In the shell you can execute this command from the typo directory:
$mysql USERNAME_PRODDB -DBUSER -PSW </db schema.mysql.sql

Next you’ll need to update the /typo/config/database.yml which tells typo what your database is, and what the login parameters are. This is standard for any Rails application.

Now there’s a catch here with the databases. phpMyAdmin did not synchronize with the /typo/config/database.yml file right away. I spent quite a while trying different configurations before realizing that the results were inconsistent and that something was simply not synchronizing. It would sometimes synch after several (approx 15) minutes, or not at all. I’ve been told it might be a version issue. Bluehost currently has the mysql 2.7 gem installed. The solution is to force the database to synch by re-adding your db user into the database. Recreate the same DB name and password you used originally, overwriting the one that’s there, without deleting the original (just override). This will force the databse to resynch and pick up your database.yml changes. The yml file should of course be in synch with your database.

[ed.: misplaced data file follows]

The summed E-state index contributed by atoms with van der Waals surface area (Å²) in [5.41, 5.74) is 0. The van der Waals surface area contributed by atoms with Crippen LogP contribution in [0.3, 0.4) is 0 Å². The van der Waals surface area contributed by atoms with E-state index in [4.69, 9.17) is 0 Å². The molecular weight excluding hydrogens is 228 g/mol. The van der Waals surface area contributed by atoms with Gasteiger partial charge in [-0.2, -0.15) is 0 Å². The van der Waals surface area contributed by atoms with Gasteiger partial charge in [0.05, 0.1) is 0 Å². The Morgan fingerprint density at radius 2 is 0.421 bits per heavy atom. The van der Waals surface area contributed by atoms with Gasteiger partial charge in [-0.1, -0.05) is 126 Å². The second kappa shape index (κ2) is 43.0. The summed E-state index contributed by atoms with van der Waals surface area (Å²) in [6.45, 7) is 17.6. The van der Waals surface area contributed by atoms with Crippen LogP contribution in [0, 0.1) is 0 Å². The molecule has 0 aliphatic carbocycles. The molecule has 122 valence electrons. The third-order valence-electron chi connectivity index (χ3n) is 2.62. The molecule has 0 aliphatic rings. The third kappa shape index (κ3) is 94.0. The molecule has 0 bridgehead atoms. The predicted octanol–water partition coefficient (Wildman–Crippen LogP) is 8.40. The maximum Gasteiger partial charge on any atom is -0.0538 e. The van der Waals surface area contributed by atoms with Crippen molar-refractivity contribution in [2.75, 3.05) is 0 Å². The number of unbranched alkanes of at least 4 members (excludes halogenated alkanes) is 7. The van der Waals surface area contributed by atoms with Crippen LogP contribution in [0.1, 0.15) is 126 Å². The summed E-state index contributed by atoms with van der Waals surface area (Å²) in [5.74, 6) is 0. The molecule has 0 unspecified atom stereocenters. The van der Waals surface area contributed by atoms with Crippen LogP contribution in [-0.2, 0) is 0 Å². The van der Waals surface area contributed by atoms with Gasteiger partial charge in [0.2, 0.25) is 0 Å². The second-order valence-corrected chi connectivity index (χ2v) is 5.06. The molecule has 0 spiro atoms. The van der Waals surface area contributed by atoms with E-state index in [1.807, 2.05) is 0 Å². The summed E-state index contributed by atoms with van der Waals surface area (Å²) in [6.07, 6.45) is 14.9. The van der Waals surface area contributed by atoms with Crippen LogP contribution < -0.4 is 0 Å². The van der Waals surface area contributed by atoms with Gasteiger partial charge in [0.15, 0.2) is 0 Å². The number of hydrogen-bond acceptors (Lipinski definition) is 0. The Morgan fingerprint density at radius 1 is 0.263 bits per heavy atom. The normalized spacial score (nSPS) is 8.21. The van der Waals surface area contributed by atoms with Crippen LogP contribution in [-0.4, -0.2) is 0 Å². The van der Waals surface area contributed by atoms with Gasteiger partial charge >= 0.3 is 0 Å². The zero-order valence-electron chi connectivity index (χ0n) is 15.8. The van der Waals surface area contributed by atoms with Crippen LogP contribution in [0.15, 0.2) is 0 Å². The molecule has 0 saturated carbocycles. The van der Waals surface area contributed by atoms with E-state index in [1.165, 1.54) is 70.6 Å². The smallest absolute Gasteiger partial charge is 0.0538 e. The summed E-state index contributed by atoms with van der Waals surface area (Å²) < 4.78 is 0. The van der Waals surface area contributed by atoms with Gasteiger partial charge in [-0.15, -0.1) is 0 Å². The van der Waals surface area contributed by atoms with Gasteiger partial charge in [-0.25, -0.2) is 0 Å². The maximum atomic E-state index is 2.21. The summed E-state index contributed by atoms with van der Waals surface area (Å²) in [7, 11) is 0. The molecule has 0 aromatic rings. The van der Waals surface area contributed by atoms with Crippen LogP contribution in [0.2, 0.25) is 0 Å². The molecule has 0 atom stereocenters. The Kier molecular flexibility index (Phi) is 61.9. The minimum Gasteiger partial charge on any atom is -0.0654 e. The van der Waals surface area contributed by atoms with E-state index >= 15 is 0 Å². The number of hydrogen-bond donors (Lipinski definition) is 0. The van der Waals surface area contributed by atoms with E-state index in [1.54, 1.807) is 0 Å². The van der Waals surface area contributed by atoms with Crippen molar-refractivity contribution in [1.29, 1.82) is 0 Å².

-- Setting Typo to Production --

Add the following lines to these files:
ENV['RAILS_ENV'] = 'production'

SetEnv RAILS_ENV production

-- Application Error --

'Application error. Typo failed to start properly' This would occur periodically. It can be caused by many things, but because it occurred periodically, I thought it might be a performance issue due to the lack of FastCGI and paths. After making the following changes, I haven’t received the message.

Set dispatcher path in "typo/public/dispatch.rb" Old Line:
#require "dispatcher"
New Line:

-- FastCGI --

Bluehost has Fast CGI installed, you just need to point your app to it. typo/public/.htaccess Content (comments optional):